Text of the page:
The other day I was leaving a store equipped with automated doors—the kind that open as you walk toward them, leaving you with no greater job but to keep walking. I was literally millimeters away from smashing my face into the glass when it occurred to me that the automatic doors were not, in fact, working. I put my hand out just in time to open the door that had betrayed me, shaking my head at my complete and total lack of awareness.
This reminded me of the time, nearly 20 years ago, that I went skydiving. It was a “static line” skydive, which has you tethered in such a way that your parachute automatically opens. This way, you don’t have to worry about remembering to open it before plummeting to the earth. Additionally, our helmets were equipped with radios so the nice men on the ground could give us instructions on how to steer ourselves to a safe and gentle landing. Now, before actually going up in the plane, we spent some number of hours training for all the “what if” scenarios, including how to land ourselves safely and gently to the ground without their guidance, in the unlikely event that our helmet radios malfunctioned.
After the training, we went up in the plane. I tell you, I have never known fear like the fear I felt when that plane door opened and it was my time to climb out of the plane and onto the wing. I mean, seriously. How was I not just going to get sucked out into the ether? But that is a story for another day. This is the story for today:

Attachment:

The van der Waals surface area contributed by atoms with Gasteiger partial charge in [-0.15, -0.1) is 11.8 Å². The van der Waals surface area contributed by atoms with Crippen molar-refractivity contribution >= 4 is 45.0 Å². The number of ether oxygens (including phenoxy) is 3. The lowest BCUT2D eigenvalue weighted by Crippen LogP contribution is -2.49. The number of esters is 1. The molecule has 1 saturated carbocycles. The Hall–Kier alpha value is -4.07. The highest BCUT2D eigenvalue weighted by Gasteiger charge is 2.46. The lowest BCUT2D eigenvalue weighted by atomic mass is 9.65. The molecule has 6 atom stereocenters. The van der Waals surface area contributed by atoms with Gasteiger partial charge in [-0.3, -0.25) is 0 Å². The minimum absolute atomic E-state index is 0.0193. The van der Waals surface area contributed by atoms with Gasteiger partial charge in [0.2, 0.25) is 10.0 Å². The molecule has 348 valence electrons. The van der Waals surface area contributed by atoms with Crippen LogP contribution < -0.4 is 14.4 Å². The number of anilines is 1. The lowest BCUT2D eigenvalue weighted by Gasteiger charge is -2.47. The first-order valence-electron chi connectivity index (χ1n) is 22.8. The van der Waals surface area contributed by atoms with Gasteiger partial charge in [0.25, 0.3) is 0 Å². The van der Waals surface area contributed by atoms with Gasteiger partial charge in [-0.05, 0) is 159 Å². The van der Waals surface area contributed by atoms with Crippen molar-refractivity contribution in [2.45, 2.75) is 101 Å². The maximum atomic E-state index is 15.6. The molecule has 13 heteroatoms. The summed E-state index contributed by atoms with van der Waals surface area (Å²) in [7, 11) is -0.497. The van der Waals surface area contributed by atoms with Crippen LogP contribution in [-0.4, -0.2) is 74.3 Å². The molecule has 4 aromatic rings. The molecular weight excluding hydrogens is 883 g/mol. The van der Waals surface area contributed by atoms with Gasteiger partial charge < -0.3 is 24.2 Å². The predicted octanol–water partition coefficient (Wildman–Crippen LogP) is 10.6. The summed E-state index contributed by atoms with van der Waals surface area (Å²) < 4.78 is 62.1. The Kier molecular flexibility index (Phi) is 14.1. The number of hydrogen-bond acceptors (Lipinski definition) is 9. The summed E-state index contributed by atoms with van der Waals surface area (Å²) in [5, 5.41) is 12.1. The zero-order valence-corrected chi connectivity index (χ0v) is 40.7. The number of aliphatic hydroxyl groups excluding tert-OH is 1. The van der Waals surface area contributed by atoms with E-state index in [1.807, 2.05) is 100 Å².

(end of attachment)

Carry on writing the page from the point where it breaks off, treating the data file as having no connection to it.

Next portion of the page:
My parachute opened as expected (thank you, universe). My helmet radio was working (thanks again, universe). It was a gorgeous sunny day (oh universe. You're so good to me). So, I settled in to enjoy the slow journey back to earth. I breathed deep. I listened to a beautiful silence that I imagine can only be accomplished at such heights. I felt the warm breeze and soaked in the sun.
And then it occurred to me that the earth was not so far away anymore. And then it further occurred to me that I hadn’t heard the nice men on the ground talk in my helmet for awhile. I started to watch a particular cornfield get closer and closer and I thought, “wow, that cornfield sure is getting close,” and then I heard the nice men in my helmet say, “Prepare for a crash landing!” as I tumbled head over foot straight into said cornfield. Nice.
So, what happened? Those nice men on the ground “lost me in the sun” and by the time they found me again it was too late to guide me safely and gently to the ground. All the while, of course, I had all the tools to land myself – I mean, they spent the whole day training us for just such a scenario - I just didn't use them. I expected them to do it for me.
Total. Lack. Of. Awareness.
Just like the other day and the automatic door. I do believe I know the proper procedures for opening a door; I just didn’t use them when I expected the door to open for me.
How often does this happen? A door smashing our face or a tumble into a cornfield might highlight such moments, but how often do we take a passive approach to our lives – expecting a thing to just happen for us? I feel like I’m an active participant in my life, but moments like these make me reconsider. What other door am I about to smash into because I’m simply not paying attention?
At The Leadership Program we work with thousands of youth a year, and I’ve been thinking about them, too. I hope that with our training we are broadening not just their leadership abilities but their overall awareness – their ability to be active participants of their own lives. Because, while there are certainly many things in life that we don’t have control over, there are many things we do – especially if we make a conscious choice to open our own door; steer our own parachute.
How can you be a fully active participant in your life?